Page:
US$7.3 Million Waste Transfer Station At Teshie


…Mahama’s Turkey Trip Yields Result

By Gifty Arthur

A trip by the president, John Dramani Mahama to Turkey last year to woo investors, has resulted in the building of a US$7.3 million waste and medical transfer station to facilitate the work of waste management organizations across the country.

Waste transfer stations are places where municipal solid waste is offloaded from collection vehicles unto self-compacting trailers and hauled to landfills or other treatment or disposal facilities. The hospital waste, is also to be collected from medical facilities to be treated before they are transferred to the disposal sites.

Zoomlion Ghana Limited, partnered a Turkish company, Jampak Group of Companies, and the Ledzokuku-Krowor Municipal Assembly to construct the ultra modern state-of-the-art waste transfer station located at Teshie in Accra.

The facility, named Zoompak, is the first of its kind on such a large scale in West Africa.

It is a Public Private Partnership (PPP) arrangement, and communities whose waste will be transported to the facility before final disposal sites are Teshie, Nungua, Sakumono, La, Osu, Spintex, 37 Area among other communities.

Three more waste transfer stations are to be constructed at Mallam, Abokobi and Achimota to take care of waste from their respective communities and those around them. The Achimota station, which is currently under construction, is expected to be completed, this year.

With the provision of these stations in the district, municipal and metropolitan areas, and loads from several individual waste collections unto a large self-compacting trailer, service providers, can save money on the labour and operating costs of transporting the waste to a distant disposing site.

Another benefit of the station is that, it reduces the total number of vehicular trips traveling to and from the disposing site.

The Vice-President, Kwesi Bekoe Amissah-Arthur, in a remark, was full of praise for the two companies, especially Zoomlion Ghana for heeding to the call by President Mahama saying, “this is an example of what Ghanaian entrepreneurship and collaboration can achieve”.

He intimidated that, ensuring proper sanitary conditions and appropriate waste management, is a collective responsibility adding, “while government makes the needed investments to improve waste management and sanitation, citizens also have a role to safeguard their own lives by placing their waste not in gutters, but in bins so that the waste companies will cart them off to designated and properly managed waste disposal sites, such as this one”.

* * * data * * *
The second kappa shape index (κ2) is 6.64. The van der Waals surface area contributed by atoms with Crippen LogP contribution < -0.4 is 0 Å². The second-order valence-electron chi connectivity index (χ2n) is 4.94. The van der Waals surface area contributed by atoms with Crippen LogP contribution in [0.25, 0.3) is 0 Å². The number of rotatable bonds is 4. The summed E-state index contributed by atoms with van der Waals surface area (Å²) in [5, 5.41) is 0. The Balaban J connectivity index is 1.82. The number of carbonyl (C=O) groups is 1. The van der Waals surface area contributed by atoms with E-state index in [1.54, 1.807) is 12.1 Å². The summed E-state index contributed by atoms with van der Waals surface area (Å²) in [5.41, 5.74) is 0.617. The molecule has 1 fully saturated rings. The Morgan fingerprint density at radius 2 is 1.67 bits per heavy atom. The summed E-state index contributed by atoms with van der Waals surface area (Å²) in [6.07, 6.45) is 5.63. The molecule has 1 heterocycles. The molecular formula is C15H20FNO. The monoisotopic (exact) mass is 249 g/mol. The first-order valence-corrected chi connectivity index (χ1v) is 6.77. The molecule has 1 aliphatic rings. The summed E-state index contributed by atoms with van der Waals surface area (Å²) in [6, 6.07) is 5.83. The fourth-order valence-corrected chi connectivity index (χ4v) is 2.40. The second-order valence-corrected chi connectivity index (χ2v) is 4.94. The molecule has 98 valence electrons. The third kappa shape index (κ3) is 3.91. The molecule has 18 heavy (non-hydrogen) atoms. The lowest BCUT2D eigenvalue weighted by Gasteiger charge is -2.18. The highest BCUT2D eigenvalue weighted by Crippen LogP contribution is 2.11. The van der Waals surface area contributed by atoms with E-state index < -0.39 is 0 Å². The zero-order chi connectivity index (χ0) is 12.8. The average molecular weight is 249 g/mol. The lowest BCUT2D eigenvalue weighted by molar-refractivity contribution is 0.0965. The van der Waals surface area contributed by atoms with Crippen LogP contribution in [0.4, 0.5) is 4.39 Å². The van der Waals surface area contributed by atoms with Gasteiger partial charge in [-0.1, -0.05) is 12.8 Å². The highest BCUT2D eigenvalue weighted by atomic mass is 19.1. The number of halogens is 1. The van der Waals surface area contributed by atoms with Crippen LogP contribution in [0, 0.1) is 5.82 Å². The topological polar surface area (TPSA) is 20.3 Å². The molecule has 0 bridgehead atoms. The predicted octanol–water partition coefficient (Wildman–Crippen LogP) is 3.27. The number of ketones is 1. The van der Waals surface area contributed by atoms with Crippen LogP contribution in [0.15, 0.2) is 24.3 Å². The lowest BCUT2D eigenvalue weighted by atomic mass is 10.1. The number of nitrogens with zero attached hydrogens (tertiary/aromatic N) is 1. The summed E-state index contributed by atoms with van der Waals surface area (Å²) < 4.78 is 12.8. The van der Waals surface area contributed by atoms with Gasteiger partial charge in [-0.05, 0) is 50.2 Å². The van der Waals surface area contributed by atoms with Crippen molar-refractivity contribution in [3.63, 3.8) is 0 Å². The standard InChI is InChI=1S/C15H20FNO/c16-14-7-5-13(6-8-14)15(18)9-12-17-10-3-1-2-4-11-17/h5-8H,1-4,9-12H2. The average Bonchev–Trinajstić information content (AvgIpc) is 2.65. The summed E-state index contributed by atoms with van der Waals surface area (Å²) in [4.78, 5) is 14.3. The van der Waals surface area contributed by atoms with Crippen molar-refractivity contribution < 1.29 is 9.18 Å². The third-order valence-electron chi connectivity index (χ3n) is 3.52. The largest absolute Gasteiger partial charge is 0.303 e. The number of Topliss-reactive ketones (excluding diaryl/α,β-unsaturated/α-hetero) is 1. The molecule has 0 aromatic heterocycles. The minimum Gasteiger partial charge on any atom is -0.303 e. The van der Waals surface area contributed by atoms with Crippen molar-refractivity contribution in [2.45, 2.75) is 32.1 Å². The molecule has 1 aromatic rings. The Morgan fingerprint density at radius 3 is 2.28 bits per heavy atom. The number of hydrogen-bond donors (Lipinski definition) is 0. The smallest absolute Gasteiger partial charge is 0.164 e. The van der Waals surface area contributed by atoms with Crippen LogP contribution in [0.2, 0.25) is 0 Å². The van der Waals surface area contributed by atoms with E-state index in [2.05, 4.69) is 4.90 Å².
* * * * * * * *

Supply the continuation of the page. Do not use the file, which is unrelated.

Mr. Amissah-Arthur, who was taken round the facility after commissioning, commended the many Ghanaians who have embraced the National Sanitation Day programme marked every first Saturday of the month, and encouraged those who feel indifferent about the laudable initiative, to have a change of mind “to be alive to this national call and to be self-interested by helping to keep your own communities clean”.

A deputy minister of Local Government and Rural Development, Edwin Nii Lante Vanderpujie, expressed surprise at the pace of work at the station and commended management.

He urged the companies involved to ensure that they take the comfort and health of residents around the facility into consideration by keeping the facility and the community clean and habitable.

The Director of the Jospong Group of companies, Dr Joseph Siaw Agyapong said, “this transfer station is borne out of the visionary leadership of His Excellency President John Dramani Mahama, supported in many significant ways by Vice-President K.B Amissah-Arthur”.

He said, “last year, President Mahama went to Turkey on a state visit of which I was part. While there, the president was taken on a tour of places, including sanitation and waste treatment sites. This was to enable president Mahama familiarize himself with modern technologies in waste management as well as be abreast of how that country manages its waste”.

“Our president was so much impressed that upon his return to Accra, he sent a fellow up team, the mayor of Accra, myself and other officers from Local Government to Turkey and with a directive to see a similar modern state-of-the-art waste treatment facility in Ghana”.

Dr. Agyapong, described the facility a high standard facility with an ISO certified standard and has technology for handling medical waste.

“Medical waste requires special expertise and technical know-how and I am proud to say that we have that here today. Currently, there is no sorting of medical waste from solid waste, therefore, I urge our health facilities to take advantage of this”. We have a waste bin manufacturing plant that can produce 36000 waste bins a month and our vision is to distribute 2million by the end of next year for every household to own a bin.

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